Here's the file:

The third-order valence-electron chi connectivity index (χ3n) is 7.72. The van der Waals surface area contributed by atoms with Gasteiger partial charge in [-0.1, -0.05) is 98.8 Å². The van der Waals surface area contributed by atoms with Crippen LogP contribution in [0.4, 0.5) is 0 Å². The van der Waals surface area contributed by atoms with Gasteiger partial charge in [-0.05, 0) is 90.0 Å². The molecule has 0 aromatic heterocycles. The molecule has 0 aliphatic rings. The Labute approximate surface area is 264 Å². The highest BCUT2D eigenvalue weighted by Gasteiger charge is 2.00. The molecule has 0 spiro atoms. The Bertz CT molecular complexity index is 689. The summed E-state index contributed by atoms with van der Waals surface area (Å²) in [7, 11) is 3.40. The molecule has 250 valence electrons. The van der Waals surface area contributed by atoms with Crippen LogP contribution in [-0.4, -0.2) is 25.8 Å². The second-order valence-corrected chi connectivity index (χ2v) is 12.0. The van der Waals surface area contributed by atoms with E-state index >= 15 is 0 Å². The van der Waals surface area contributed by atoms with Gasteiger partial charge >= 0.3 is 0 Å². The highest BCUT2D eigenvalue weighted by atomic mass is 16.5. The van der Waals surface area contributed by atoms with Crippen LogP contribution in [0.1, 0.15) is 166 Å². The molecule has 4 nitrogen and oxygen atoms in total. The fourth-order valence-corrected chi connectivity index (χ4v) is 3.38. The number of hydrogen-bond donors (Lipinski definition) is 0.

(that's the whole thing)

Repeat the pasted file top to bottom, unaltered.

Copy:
The third-order valence-electron chi connectivity index (χ3n) is 7.72. The van der Waals surface area contributed by atoms with Gasteiger partial charge in [-0.1, -0.05) is 98.8 Å². The van der Waals surface area contributed by atoms with Crippen LogP contribution in [0.4, 0.5) is 0 Å². The van der Waals surface area contributed by atoms with Gasteiger partial charge in [-0.05, 0) is 90.0 Å². The molecule has 0 aromatic heterocycles. The molecule has 0 aliphatic rings. The Labute approximate surface area is 264 Å². The highest BCUT2D eigenvalue weighted by Gasteiger charge is 2.00. The molecule has 0 spiro atoms. The Bertz CT molecular complexity index is 689. The summed E-state index contributed by atoms with van der Waals surface area (Å²) in [7, 11) is 3.40. The molecule has 250 valence electrons. The van der Waals surface area contributed by atoms with Crippen LogP contribution in [-0.4, -0.2) is 25.8 Å². The second-order valence-corrected chi connectivity index (χ2v) is 12.0. The van der Waals surface area contributed by atoms with E-state index >= 15 is 0 Å². The van der Waals surface area contributed by atoms with Gasteiger partial charge >= 0.3 is 0 Å². The highest BCUT2D eigenvalue weighted by atomic mass is 16.5. The van der Waals surface area contributed by atoms with Crippen LogP contribution in [0.1, 0.15) is 166 Å². The molecule has 4 nitrogen and oxygen atoms in total. The fourth-order valence-corrected chi connectivity index (χ4v) is 3.38. The number of hydrogen-bond donors (Lipinski definition) is 0.